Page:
When I started this blog I said I would share my experiences and learning about instructional design as a career field. I also promised to tell about my own career transition with the hope that something in my experience might be helpful to others. In the end, it may be this latter goal that becomes the more significant one. In the two months or so that I’ve been looking into the instructional design field my thinking has already shifted, both in terms of my understanding of the field as a whole and of how I want to position myself within it. Since the ending to this career transition story isn’t written yet, it’s entirely possible that instructional design is not the area I want to move into. Only time and more experience and research will tell. Consequently, I think it will be instructive, both for me and for my readers, to explicitly reflect on my learning process from time to time. And so with this in mind, let me tell you about my current adventure! This will be a story without an ending (at least not yet) as it is still unfolding. But before I begin recounting my current saga, I have to take us back in time a little bit.
Exploring Web Development
I first thought about moving into the instructional design field back when I was still employed at the University of Arizona. I had been using the Desire2Learn learning management system (LMS) heavily for my courses, was experimenting with “clickers” (Classroom Response Systems) and was getting some exposure to the technologies in use in higher ed. Mostly, though, I was not a techie. I’d never coded, never played or been interested in gaming, and didn’t really know the first thing about digital technologies. Outside of what I was doing for my classes, the closest I’d come to working in the digital space was creating a couple of WordPress travel blogs (you can see them here and here) and playing with my iPhone. When it became clear I wouldn’t be staying in my faculty position (a blog post for another day), I started reflecting on my options. I figured it couldn’t hurt to have some technical knowledge regardless of my ultimate path, so I looked online for some free resources to help me learn more about HTML (Hypertext Markup Language) and CSS (Cascading Style Sheets). I found Codecademy and started working through its HTML tutorial. I didn’t get very far into it when I got offered and then accepted a job teaching high school in China. With an overseas move on the horizon, I put off learning more about web development.
Flash forward to this past summer. My high school teaching contract was up and I decided to come back to live stateside. For personal reasons I’ve ended up in Missoula, Montana and have decided to make a go of it here one way or another. After another side excursion into educational consulting (another blog post for another day), I have come back to the idea of teaching and learning, and especially instructional design and educational technology. Given my self-imposed geographical restrictions, I thought working in edtech would both allow me to remain connected to education and be something I could work on remotely if needed. I’ve also always loved planning and design work. Developing courses, planning and writing curricula and creating learning activities have been the aspects of teaching I’ve always had a passion for, so I thought some kind of edtech development work might be a good fit for me.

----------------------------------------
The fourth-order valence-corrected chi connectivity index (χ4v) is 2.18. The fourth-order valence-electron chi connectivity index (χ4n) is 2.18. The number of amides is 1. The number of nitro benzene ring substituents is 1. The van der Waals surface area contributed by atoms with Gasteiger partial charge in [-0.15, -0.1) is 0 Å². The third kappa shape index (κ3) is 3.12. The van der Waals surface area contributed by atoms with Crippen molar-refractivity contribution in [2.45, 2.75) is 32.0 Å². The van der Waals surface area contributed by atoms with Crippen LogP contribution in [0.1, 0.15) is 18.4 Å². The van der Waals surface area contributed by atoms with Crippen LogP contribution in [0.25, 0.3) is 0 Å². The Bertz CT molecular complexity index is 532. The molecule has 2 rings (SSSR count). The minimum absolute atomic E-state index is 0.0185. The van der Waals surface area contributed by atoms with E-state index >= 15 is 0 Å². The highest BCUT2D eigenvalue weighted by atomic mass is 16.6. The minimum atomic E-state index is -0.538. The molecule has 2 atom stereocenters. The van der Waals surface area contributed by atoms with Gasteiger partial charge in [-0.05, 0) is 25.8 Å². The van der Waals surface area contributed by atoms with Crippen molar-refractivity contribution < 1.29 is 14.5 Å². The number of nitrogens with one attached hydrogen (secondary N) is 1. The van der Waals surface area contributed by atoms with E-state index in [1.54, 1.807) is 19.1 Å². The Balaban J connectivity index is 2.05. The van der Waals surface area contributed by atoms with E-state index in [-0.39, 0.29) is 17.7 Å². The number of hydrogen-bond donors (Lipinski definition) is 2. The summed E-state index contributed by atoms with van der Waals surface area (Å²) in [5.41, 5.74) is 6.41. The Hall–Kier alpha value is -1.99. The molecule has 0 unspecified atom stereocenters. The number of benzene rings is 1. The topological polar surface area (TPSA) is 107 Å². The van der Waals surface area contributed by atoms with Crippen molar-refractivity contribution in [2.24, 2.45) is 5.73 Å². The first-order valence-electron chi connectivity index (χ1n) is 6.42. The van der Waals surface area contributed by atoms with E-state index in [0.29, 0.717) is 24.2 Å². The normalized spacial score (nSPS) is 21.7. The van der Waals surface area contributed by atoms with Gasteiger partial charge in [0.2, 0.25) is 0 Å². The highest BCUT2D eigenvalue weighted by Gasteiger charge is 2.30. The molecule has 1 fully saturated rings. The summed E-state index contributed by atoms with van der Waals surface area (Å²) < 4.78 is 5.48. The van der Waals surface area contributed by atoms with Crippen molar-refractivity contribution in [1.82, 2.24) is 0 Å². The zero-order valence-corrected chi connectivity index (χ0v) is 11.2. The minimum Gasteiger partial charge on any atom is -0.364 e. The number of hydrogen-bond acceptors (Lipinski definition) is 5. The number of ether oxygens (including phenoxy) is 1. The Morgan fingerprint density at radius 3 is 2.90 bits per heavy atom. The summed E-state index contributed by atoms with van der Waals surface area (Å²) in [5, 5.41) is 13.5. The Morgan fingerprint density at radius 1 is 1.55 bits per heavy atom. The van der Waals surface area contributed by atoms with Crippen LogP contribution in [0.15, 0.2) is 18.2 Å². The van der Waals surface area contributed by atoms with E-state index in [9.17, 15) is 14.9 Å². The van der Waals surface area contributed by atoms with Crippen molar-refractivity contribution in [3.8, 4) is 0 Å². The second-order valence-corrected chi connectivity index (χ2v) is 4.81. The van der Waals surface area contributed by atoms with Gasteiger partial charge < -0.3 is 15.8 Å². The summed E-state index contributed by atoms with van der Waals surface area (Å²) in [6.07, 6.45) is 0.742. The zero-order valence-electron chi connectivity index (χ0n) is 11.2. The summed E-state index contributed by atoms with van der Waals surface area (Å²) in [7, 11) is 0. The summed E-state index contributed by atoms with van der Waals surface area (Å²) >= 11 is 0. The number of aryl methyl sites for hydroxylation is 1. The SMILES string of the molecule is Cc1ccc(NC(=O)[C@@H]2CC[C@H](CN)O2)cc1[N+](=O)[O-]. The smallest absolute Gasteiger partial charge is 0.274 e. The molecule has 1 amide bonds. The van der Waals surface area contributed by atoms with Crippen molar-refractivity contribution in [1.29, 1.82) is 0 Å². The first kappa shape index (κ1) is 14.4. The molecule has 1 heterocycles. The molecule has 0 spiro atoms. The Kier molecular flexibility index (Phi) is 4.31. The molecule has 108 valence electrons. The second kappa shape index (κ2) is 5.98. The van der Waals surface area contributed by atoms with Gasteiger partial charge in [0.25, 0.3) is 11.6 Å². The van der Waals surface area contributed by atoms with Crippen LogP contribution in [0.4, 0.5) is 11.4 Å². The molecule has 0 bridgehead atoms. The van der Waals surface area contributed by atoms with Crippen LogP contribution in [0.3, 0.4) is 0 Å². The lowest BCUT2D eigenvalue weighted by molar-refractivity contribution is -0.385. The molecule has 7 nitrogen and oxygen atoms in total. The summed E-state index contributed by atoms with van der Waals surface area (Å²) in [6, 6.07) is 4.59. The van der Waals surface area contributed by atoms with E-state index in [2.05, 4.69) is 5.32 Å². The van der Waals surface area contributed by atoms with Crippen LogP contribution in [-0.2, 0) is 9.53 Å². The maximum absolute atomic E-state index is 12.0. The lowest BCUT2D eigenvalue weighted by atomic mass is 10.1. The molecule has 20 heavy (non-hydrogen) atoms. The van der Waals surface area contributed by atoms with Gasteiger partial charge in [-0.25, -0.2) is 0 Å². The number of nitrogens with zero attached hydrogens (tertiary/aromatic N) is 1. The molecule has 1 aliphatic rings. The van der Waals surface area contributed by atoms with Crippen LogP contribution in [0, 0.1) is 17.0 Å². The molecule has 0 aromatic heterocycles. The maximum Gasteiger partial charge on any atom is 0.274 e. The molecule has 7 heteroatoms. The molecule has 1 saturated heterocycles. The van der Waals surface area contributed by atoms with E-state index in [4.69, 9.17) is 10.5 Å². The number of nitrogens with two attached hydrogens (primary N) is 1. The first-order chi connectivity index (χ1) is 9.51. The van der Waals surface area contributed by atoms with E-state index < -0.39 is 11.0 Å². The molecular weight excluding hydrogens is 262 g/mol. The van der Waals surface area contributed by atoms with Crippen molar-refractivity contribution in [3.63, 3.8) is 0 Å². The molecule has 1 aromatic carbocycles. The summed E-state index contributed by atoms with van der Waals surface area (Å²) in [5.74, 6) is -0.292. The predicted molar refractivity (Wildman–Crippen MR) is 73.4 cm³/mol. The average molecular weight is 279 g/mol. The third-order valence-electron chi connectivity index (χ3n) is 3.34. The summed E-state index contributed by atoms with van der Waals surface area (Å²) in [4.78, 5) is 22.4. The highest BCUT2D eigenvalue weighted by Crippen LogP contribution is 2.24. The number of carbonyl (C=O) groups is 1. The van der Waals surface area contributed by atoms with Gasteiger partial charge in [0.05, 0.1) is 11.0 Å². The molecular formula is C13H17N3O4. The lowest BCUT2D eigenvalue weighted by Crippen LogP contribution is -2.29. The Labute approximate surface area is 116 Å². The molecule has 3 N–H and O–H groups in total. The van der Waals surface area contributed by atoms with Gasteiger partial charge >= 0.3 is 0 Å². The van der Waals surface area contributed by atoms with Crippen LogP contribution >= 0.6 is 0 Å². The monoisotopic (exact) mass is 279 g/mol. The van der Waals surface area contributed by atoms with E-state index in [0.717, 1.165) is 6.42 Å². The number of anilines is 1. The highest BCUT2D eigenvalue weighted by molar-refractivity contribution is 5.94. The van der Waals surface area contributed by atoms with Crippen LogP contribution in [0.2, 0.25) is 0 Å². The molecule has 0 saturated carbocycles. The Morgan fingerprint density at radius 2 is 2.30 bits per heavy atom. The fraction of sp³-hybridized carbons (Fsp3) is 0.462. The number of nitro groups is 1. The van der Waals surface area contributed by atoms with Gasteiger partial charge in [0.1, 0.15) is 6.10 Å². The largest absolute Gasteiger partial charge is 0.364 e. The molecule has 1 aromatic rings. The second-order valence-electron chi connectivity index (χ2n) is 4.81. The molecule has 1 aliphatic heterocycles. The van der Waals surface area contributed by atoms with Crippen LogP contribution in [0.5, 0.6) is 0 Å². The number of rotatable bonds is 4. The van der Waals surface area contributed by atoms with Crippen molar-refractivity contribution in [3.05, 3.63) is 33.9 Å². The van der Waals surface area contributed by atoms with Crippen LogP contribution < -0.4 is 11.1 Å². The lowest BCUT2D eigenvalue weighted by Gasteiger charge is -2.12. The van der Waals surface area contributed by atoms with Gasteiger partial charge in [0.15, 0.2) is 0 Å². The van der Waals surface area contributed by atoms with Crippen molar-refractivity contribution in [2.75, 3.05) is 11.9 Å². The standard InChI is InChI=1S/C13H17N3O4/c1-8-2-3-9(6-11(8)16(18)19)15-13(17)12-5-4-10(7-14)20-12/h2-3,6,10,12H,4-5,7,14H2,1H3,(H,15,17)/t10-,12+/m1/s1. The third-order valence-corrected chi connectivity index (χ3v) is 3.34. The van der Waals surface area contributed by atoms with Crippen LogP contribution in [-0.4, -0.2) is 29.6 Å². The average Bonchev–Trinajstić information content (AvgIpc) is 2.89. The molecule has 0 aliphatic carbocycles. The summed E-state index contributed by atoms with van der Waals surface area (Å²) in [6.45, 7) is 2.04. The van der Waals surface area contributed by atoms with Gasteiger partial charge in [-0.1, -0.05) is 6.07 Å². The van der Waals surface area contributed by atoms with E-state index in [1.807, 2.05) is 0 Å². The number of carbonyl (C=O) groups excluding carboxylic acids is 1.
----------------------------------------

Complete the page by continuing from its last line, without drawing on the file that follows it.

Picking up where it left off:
To learn more about instructional design and digital learning I set up a couple of informational interviews, both with professionals involved in online learning in higher ed. From them, and then subsequently from reading websites like O*Net Online, it’s become clear that I’m not going to get very far without some background in multimedia production and/or web design. And so I’ve been investigating several different learning options to see which might work best for me in my current situation. So far I’ve narrowed it down to three different paths: studying on my own with books and websites, taking a class or two in Media Arts at the University of Montana, enrolling in an online coding bootcamp like Bloc, or attending a residential coding bootcamp like Montana Code School. I still haven’t made a decision about which of these to choose, though at the moment I’m leaning toward just self-study with some media arts classes or an online coding camp. While a residential camp isn’t off the table, it would have to be Montana Code School since I’m not willing to move for it. The costs associated with relocation added to the cost of a coding bootcamp make the whole thing prohibitive, at least for me. Independent study, while certainly the least expensive option in the short-term, has its drawbacks. Not yet having a technical background or many contacts in the tech industry, I do worry about getting the kind of mentorship that I need. Finding good mentors was always a challenging proposition, yet I’ve learned the hard way that mentoring is crucial to getting you where you want to go. It also ties in with what I’ve learned about collaborative learning and communities of practice in the Coursera eLearning Ecologies class I’ve been taking. While I’m sure I could learn quite a bit just by reading on my own and building my own projects, I think I will need someone I can ask questions of, who can critique my work and who can give me an insider’s perspective on the web development industry. Mainly for this reason I’m thinking hard about online coding bootcamps. I’m especially interested in Bloc because it offers a special designer track where I could get training in both user experience (UX/UI) design processes and applications and some front-end development (the user side of the web). But I’m also trying to talk to a few people I know in the tech world to see whether they think it is worth the money since, like other bootcamps, “they ain’t cheap.” In the meantime I’m starting my own self-study program with books and websites. Even if I decide to do a camp, I’ll still do my own reading and investigation. So you can look forward to future blog posts from me that provide more detail on my web design learning! If anybody has any experience with coding bootcamps, especially the online ones, please leave a comment and tell me about your experience.